I crossed three canyons. Not bringing rope, not being able to fly and not being a rock climber like many of my friends- I did have to take some detours before getting back on my line.
I found a cave with the sides smoothed and the leaves inside it crushed to a powder. It obviously had been used regularly by a large animal. Unless there were some extremely large squirrels out there that I didn’t know about, the only large animal that would be making regular use of such a cave would be a cougar.
I was glad that I brought along something else in my fanny pack to shoot with besides my camera and my pepper spray. The reality, of course, is that I was much more likely to sprain my ankle or get hit by a pickup truck while running along the road than attacked by a cougar.
I reached the northernmost border of the public land. Unless I felt like trespassing, I needed to change direction. I decided to head west to the next property line a couple of miles away. There was a lot of rim rock in this section.
“Maybe, just maybe I’ll see a mountain lion today?” I thought.
I heard a few people riding ATVs on the jeep road and easily adjusted my route to avoid them. People who enter the forest and never get out of their vehicles or off of their ATVs miss much. Even those people who get out and hike, still miss much. They look without seeing.
Other than those few riders on the road, I had the forest entirely to myself today and was glad of it. It would not be too difficult to disappear into the woods for a time and be hard to find, if one ever had the desire to do so.
I guess I was doing my own “disappearing” today, if only for a few hours.
I ran along the forest service and private propery line get an idea of the lay of the land. It was slow going but the climbing, scrambling and scurrying was exactly what my body needed. I could feel my upper body being worked and could feel my calves and Achilles tendons being stretched. It felt good.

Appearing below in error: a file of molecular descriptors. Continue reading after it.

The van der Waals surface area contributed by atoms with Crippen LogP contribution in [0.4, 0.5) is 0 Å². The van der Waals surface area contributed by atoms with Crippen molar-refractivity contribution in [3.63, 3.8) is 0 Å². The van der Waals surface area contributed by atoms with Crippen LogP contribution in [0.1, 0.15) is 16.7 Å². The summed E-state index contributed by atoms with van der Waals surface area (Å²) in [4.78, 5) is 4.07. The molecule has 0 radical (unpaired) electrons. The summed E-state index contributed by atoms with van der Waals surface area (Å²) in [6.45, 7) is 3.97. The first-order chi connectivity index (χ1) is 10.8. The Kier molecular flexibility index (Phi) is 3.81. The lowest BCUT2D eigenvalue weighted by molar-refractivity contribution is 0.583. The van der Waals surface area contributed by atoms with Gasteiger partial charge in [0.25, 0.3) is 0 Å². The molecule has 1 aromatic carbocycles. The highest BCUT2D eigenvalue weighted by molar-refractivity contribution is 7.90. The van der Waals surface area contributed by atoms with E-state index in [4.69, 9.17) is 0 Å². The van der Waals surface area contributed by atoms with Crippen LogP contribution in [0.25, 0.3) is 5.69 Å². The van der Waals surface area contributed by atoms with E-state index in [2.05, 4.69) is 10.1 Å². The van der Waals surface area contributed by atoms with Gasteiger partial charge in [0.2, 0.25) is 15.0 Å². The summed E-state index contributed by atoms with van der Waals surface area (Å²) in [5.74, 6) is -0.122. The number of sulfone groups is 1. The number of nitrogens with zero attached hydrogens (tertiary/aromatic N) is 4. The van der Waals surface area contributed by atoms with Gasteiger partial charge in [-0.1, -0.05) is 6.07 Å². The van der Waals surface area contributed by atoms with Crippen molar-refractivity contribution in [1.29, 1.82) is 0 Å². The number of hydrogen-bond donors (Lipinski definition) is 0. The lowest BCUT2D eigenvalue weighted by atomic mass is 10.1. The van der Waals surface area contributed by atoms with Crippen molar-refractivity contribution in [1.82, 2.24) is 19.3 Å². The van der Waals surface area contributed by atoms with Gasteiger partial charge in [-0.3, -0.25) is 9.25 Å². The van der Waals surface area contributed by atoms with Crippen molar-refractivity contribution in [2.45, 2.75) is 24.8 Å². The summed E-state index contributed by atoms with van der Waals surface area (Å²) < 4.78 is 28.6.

“This is how humans are meant to travel.” I thought, “No roads, no trails, no plan… only just make sure to be home in time for dinner.”
I’ve started thinking about potential ultras for next year. Maybe I should try some multi-day events? Running 100 miles was hard.
What would it be like to run even farther but over a several day period with time to eat and rest every night?
My plans for 2011 will depend on what my friends are doing, my other obligations and my willingness to train. This will be the subject for another post.
For now, I’m enjoying the beautiful Autumn weather and running just because I feel like it, not because I have any big races on the calendar, I feel I must or any other reason.
Run well, my friends…
This entry was posted on November 6, 2010 by Tom. It was filed under Uncategorized .
"In the process of completely exhausting myself, I connect with an inner part of me ordinarily veiled by the everyday distractions of life. During that short time spent on a trail in the mountains, my life is reduced to its simplest terms. Most ultrarunners are people who find goodness and joy in difficult times, who see beyond the misery to the beauty of nature, and who truly realize the elemental and important aspects of life. Going for a run always clears my head... but running 100 miles distills my soul."
Keith Knipling - RUNNING THROUGH THE WALL